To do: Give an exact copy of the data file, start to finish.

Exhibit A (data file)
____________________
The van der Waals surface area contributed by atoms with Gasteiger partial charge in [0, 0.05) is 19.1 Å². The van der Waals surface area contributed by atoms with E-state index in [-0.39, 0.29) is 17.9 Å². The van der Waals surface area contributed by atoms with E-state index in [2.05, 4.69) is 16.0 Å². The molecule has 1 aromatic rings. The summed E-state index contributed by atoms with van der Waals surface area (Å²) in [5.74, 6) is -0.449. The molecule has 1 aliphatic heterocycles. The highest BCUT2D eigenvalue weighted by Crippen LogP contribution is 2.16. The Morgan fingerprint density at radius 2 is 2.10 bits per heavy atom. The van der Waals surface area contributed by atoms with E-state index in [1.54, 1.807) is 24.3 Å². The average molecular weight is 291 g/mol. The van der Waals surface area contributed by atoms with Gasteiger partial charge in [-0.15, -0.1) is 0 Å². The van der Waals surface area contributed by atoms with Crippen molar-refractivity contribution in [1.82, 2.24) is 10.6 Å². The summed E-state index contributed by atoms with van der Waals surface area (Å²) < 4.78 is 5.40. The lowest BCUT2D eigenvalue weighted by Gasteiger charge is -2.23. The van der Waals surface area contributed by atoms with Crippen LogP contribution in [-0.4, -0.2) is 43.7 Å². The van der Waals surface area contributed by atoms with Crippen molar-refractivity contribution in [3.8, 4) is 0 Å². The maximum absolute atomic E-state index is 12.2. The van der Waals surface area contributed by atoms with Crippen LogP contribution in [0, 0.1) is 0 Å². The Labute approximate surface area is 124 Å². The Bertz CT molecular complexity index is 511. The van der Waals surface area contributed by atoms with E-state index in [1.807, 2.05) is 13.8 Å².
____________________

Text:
The van der Waals surface area contributed by atoms with Gasteiger partial charge in [0, 0.05) is 19.1 Å². The van der Waals surface area contributed by atoms with E-state index in [-0.39, 0.29) is 17.9 Å². The van der Waals surface area contributed by atoms with E-state index in [2.05, 4.69) is 16.0 Å². The molecule has 1 aromatic rings. The summed E-state index contributed by atoms with van der Waals surface area (Å²) in [5.74, 6) is -0.449. The molecule has 1 aliphatic heterocycles. The highest BCUT2D eigenvalue weighted by Crippen LogP contribution is 2.16. The Morgan fingerprint density at radius 2 is 2.10 bits per heavy atom. The van der Waals surface area contributed by atoms with E-state index in [1.54, 1.807) is 24.3 Å². The average molecular weight is 291 g/mol. The van der Waals surface area contributed by atoms with Gasteiger partial charge in [-0.15, -0.1) is 0 Å². The van der Waals surface area contributed by atoms with Crippen molar-refractivity contribution in [1.82, 2.24) is 10.6 Å². The summed E-state index contributed by atoms with van der Waals surface area (Å²) < 4.78 is 5.40. The lowest BCUT2D eigenvalue weighted by Gasteiger charge is -2.23. The van der Waals surface area contributed by atoms with Crippen LogP contribution in [-0.4, -0.2) is 43.7 Å². The van der Waals surface area contributed by atoms with Crippen molar-refractivity contribution in [3.8, 4) is 0 Å². The maximum absolute atomic E-state index is 12.2. The van der Waals surface area contributed by atoms with Crippen LogP contribution in [0, 0.1) is 0 Å². The Labute approximate surface area is 124 Å². The Bertz CT molecular complexity index is 511. The van der Waals surface area contributed by atoms with E-state index in [1.807, 2.05) is 13.8 Å².